Since age 12, I’ve been reading hundreds of articles on body image, eating issues and disorders, and ways to maintain a healthy lifestyle.
I’ve also had my fair share of body issues. There were days when I would look in the mirror and think of ways to change everything about myself.
Over the fall, I gained enough weight to feel uncomfortable in my own skin. I felt pretty low about myself and during the spring semester, I decided it was finally time to do something about it.
My then-suitemate and I started going to the gym daily, working out really hard, talking about what we were eating and keeping ourselves — and each other —accountable for what we were putting into our bodies and knowing how to work it off. My workouts had me walking out of the gym sweaty, beaten and swollen, but nonetheless, proud.
As the weeks went on, I saw the difference in the mirror for the first time. My ironically named love handles started to shrink, my tummy started to flatten and I really felt like I had accomplished something.
I decided that I needed to work harder, since I was starting to notice the results and I wanted to continue to look and feel better.
I would never miss a day at the gym. I would workout harder and longer, and I would compare notes with my suitemate every night before going into my room, lifting up my shirt and wishing I had done more.
My life started to revolve around what I was eating, how much I was working out and talking to my suitemate about her progress. I stopped treating myself to chocolate on a bad day and instead ate almonds and dried mangos, trying to convince myself they were just as tasty.
If I didn’t go to the gym for a day or ate a cookie that I felt I shouldn't have consumed, I would feel awful and guilty. My workouts became more intense and I felt a point of pride when I would come off of a machine achy and exhausted.
One day, a few weeks after the beginning of our decision to become healthier, my suitemate approached me mid-workout on the dreaded Stairmaster.
She looked at me and said, “I’m starting to get worried. I used to have a great body image, but since we started cracking down on ourselves, I can’t look in the mirror without picking out new flaws. I thought this would help me feel better about myself, not worse.”
She was right; I felt the same way. In the past weeks, I had started receiving compliments on my appearance and acknowledgements that I had clearly lost weight.
I felt more attractive, yes, but I also felt worse about my body. I would stare at myself in the mirror when I was changing, nitpicking at each thing that I could focus on and work on at the gym. The more I worked out, the worse I felt about my body.
Why? I was equating my sense of self-worth with how I felt about my body and how I felt I was being perceived. However, I never recognized what was happening.
Instead of being careful to not let myself focus on my weight and on my self-perception, I slipped into no longer being confident in my own skin.
I realized that the language my friends and I used to describe our bodies shifted away from the easily identifiable red flags for having a negative body image. Instead of saying that I felt fat, it was socially acceptable to say that I felt “bloated,” and instead of saying I wanted to go to the gym to lose weight, I said I wanted to get “toned.”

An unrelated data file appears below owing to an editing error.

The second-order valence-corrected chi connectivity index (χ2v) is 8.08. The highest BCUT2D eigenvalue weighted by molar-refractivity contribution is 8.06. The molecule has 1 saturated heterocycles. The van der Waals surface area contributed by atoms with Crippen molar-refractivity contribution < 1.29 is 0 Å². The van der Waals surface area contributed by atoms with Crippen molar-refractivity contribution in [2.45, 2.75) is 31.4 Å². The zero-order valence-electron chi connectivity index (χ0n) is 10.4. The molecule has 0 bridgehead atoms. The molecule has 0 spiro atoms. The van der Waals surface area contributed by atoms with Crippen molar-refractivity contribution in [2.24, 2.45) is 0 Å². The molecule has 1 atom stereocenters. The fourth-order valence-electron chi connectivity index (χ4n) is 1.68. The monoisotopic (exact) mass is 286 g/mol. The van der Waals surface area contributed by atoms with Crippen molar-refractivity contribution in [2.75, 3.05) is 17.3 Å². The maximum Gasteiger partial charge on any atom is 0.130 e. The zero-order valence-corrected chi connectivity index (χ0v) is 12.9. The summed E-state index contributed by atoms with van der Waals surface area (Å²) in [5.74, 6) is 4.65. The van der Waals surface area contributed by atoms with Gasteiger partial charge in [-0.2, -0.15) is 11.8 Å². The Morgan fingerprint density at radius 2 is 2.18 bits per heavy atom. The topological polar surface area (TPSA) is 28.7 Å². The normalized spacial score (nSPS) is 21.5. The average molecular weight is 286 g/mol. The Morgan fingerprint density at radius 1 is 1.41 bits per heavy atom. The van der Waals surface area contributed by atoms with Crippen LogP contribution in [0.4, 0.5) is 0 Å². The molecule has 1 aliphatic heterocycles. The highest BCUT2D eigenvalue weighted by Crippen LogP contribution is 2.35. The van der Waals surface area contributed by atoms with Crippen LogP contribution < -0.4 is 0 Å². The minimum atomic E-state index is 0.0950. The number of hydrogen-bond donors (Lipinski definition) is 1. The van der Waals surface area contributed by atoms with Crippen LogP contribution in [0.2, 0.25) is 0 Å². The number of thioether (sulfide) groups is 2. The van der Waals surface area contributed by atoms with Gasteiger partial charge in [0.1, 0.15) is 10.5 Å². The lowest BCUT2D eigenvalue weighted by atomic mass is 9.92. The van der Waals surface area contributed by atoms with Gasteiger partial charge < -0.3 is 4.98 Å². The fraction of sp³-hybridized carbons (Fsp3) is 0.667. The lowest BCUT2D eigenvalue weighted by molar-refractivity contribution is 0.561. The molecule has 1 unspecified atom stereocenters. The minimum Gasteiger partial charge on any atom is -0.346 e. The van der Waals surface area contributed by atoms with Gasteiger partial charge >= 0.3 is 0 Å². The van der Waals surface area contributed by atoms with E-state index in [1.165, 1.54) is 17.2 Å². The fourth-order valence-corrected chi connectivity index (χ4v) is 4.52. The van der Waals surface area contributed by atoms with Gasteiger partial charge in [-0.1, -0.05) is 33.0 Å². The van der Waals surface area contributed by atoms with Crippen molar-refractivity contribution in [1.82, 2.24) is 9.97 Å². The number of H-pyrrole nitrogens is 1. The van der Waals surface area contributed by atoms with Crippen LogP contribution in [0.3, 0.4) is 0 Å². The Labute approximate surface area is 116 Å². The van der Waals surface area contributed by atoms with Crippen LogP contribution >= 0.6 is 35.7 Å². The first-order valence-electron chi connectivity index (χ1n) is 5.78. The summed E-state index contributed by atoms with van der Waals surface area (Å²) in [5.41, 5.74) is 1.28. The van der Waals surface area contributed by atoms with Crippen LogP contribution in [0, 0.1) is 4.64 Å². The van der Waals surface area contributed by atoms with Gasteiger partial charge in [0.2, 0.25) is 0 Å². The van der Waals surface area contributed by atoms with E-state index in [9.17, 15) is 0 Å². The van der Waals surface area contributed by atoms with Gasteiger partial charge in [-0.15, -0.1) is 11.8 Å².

While the words themselves were supposed to be healthier, the meanings behind them weren’t. Some women drink juice rather than eat balanced meals and take pills to reduce the last bit of bloating before going out at night. Well, it’s not healthy just because it’s socially acceptable.
I had fallen into the “Mean Girls” trap when Cady didn't know she was supposed to feel bad about how she looked until the other girls looked to her to contribute to their body-bashing sessions.
It’s easier to say that we feel bloated than fat because we shame each other for having a bad body images. But at the same time, those who do have a positive body image are pressured into finding problems that may not exist out of fear that someone else might find it for them.
I felt confident when people were complimenting me and telling me that I looked “better,” but that very affirmation left me feeling like there was something wrong with the way I looked before. Our sense of confidence is so intertwined with how we look because we can’t be confident without feeling good about our outer appearance.
Women, myself included, complain about how men objectify women and judge us for how we appear rather than who we truly are. But, men aren’t solely to blame.
We objectify each other and ourselves, which makes it seemingly universally acceptable to objectify the female body. If we don't let our bodies dictate how we feel about ourselves, and we stop judging each other for how we look, it will send the signal that women are more than the mere bodies we occupy.
It is easy for us to tear ourselves down, but it’s not easy to recognize just how damaging it can be for ourselves and for other women.
It’s time that we stop shifting the language and start stopping the language. It’s easy to get wrapped up in our bodies because we are literally wrapped in them all of the time.
We must stop letting ourselves bash our figures and instead, find ways to celebrate them. If every girl identified something she liked about herself rather than something she wanted to change, we could start to change the way we perceive ourselves.
We shouldn’t sit around discussing our bodies, judging each other and ourselves. Our bodies are among the most private things we have. We must stop talking about them like they’re public entities for others to judge.
When you look in the mirror in your friend’s room before you go out, don’t say you look bloated. Say you look great, as does everyone in the room. It might not be the easiest thing to do, but it’s the first step to reclaiming our bodies from ourselves, for ourselves.
Photo via We Heart It